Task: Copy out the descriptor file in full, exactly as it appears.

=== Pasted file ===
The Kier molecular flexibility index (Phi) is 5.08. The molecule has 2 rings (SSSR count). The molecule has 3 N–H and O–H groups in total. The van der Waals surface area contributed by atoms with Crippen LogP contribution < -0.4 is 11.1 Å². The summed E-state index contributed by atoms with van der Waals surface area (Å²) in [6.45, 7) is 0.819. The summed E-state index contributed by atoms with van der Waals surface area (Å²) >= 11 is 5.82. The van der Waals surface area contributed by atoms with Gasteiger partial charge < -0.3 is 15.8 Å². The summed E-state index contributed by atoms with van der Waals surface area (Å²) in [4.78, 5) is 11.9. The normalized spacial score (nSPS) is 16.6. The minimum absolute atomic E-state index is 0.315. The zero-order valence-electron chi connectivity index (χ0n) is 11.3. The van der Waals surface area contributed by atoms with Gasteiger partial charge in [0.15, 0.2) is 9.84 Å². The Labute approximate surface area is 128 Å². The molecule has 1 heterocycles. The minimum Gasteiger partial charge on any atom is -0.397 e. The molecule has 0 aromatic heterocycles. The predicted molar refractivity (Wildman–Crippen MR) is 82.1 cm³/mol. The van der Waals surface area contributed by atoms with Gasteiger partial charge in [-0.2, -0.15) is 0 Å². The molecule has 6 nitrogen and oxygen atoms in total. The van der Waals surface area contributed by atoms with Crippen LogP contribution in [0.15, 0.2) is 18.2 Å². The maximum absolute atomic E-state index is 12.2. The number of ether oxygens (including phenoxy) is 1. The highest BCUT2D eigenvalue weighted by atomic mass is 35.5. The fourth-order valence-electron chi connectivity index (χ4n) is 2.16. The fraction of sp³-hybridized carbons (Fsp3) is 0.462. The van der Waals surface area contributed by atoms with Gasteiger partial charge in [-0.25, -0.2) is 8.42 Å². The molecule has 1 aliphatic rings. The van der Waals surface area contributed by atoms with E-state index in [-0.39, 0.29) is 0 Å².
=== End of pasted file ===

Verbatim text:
The Kier molecular flexibility index (Phi) is 5.08. The molecule has 2 rings (SSSR count). The molecule has 3 N–H and O–H groups in total. The van der Waals surface area contributed by atoms with Crippen LogP contribution < -0.4 is 11.1 Å². The summed E-state index contributed by atoms with van der Waals surface area (Å²) in [6.45, 7) is 0.819. The summed E-state index contributed by atoms with van der Waals surface area (Å²) >= 11 is 5.82. The van der Waals surface area contributed by atoms with Gasteiger partial charge < -0.3 is 15.8 Å². The summed E-state index contributed by atoms with van der Waals surface area (Å²) in [4.78, 5) is 11.9. The normalized spacial score (nSPS) is 16.6. The minimum absolute atomic E-state index is 0.315. The zero-order valence-electron chi connectivity index (χ0n) is 11.3. The van der Waals surface area contributed by atoms with Gasteiger partial charge in [0.15, 0.2) is 9.84 Å². The Labute approximate surface area is 128 Å². The molecule has 1 heterocycles. The minimum Gasteiger partial charge on any atom is -0.397 e. The molecule has 0 aromatic heterocycles. The predicted molar refractivity (Wildman–Crippen MR) is 82.1 cm³/mol. The van der Waals surface area contributed by atoms with Gasteiger partial charge in [-0.2, -0.15) is 0 Å². The molecule has 6 nitrogen and oxygen atoms in total. The van der Waals surface area contributed by atoms with Crippen LogP contribution in [0.15, 0.2) is 18.2 Å². The maximum absolute atomic E-state index is 12.2. The number of ether oxygens (including phenoxy) is 1. The highest BCUT2D eigenvalue weighted by atomic mass is 35.5. The fourth-order valence-electron chi connectivity index (χ4n) is 2.16. The fraction of sp³-hybridized carbons (Fsp3) is 0.462. The van der Waals surface area contributed by atoms with Gasteiger partial charge in [-0.25, -0.2) is 8.42 Å². The molecule has 1 aliphatic rings. The van der Waals surface area contributed by atoms with E-state index in [-0.39, 0.29) is 0 Å².